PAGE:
Recording Memories One Sound at a Time
To Dick Clark, "Music is the soundtrack of our lives." What does your soundtrack sound like?
Dick Clark taught me to dance.
But watching the big kids on American Bandstand—in black and white at 3:30 p.m. every day after school—did. The jitterbug, the stroll and, of course, the Twist.
Clark died April 18 at the age of 82. While following news coverage about his extraordinary place in music industry history and his impact on 20th century American pop culture, I thought about something he often said in interviews: “Music is the soundtrack of our lives.”
His passing got me thinking about how important sound—musical and otherwise—is to our lives, our memories, our being.
There are summer sounds. Winter sounds. Joyous sounds and profoundly sad sounds.
The soundtrack of my mother’s life, which she shared with me, included listening to Jack Brickhouse call a Cubs games on a lazy summer afternoon, Texaco’s Saturday radio broadcasts from the Metropolitan Opera House and her effervescent laugh.
(After many a day spent listening to any or all of her five children annoyingly repeating, “Mommy, mommy, mommy,” she would joke, “I’m going to change my name!”)
My parents stopped whatever they were doing when they heard That’s My Desire by Frankie Laine on the radio or TV and danced and laughed around the house.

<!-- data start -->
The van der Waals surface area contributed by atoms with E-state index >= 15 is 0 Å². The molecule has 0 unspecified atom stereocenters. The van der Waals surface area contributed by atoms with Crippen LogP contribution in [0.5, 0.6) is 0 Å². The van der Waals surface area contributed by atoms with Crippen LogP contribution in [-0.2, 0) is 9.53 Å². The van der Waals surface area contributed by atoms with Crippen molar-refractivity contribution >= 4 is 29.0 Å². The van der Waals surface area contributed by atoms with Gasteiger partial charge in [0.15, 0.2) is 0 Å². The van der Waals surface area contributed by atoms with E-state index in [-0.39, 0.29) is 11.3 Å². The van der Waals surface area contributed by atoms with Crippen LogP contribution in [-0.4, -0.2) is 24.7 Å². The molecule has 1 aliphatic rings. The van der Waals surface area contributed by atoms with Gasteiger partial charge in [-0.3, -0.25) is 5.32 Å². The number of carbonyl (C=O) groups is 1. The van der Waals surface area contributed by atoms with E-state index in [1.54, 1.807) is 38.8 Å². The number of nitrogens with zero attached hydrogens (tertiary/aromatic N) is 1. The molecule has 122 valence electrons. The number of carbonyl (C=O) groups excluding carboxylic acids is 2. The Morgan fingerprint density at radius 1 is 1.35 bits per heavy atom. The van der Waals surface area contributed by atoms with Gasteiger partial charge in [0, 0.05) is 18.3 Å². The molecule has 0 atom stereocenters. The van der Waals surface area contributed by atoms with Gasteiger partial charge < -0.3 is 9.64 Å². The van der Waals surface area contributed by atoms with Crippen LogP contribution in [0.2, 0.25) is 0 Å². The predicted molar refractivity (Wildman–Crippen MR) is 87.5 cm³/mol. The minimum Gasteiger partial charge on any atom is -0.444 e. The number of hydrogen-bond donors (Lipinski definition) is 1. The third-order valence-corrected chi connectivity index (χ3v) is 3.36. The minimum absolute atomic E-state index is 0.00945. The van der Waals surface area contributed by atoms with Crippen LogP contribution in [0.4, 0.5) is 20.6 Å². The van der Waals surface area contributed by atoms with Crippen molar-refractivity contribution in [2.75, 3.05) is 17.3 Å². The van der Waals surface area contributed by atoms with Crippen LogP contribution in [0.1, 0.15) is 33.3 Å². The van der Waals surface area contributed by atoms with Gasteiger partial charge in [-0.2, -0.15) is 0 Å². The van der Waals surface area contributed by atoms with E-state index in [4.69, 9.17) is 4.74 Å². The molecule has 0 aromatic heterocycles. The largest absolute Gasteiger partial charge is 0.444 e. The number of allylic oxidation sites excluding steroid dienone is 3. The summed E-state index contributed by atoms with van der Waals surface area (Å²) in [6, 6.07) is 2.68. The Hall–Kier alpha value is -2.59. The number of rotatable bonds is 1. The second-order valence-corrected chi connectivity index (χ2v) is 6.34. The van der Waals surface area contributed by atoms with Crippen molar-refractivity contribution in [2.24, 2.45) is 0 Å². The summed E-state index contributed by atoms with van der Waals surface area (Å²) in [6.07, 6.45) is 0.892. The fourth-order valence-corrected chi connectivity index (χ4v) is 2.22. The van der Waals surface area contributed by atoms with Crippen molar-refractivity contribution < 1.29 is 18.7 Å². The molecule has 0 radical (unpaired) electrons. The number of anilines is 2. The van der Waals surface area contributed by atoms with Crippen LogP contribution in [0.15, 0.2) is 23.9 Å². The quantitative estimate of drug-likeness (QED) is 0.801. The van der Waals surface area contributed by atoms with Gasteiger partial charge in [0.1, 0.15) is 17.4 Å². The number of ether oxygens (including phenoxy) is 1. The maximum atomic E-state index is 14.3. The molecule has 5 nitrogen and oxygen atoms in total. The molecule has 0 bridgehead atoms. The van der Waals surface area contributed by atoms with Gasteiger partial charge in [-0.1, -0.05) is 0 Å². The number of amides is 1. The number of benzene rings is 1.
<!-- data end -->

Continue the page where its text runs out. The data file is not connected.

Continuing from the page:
I have been fortunate not to hear firsthand the frightening sounds of war or the anguished wail of a mother who has lost a child to gun violence.
Some sounds I have heard I will never forget.
Sounds that, even when you hear them as a 12-year-old, you know life will never be the same.
Walter Cronkite: ”From Dallas, Texas, the flash apparently official. President Kennedy died … “
Sounds that send thrills down your spine and make you want to jump and scream for joy.
Ed Sullivan: “Ladies and gentlemen, the Beatles!”
Sounds that make you feel tiny, yet make you think you can touch the sky.
Neil Armstrong: "That's one small step for man, one giant leap for mankind."
And, there are sounds I would give anything to hear again—Grandma calling us in to dinner in her Calabrese accent; my father’s corny jokes; my all-grown up nieces’ little-girl giggles.
Thanks to the wonders of DVD, every Christmas season I can hear one of many wonderful scenes from It’s a Wonderful Life:
A wanderlust George Bailey: ”You know what the three most exciting sounds in the world are?"
Uncle Billy: "Breakfast is served, lunch is served, dinner …”
George Bailey: “No, no, no, no. Anchor chains, plane motors and train whistles.”
I invite you to pause for a moment and listen. What sounds do you remember?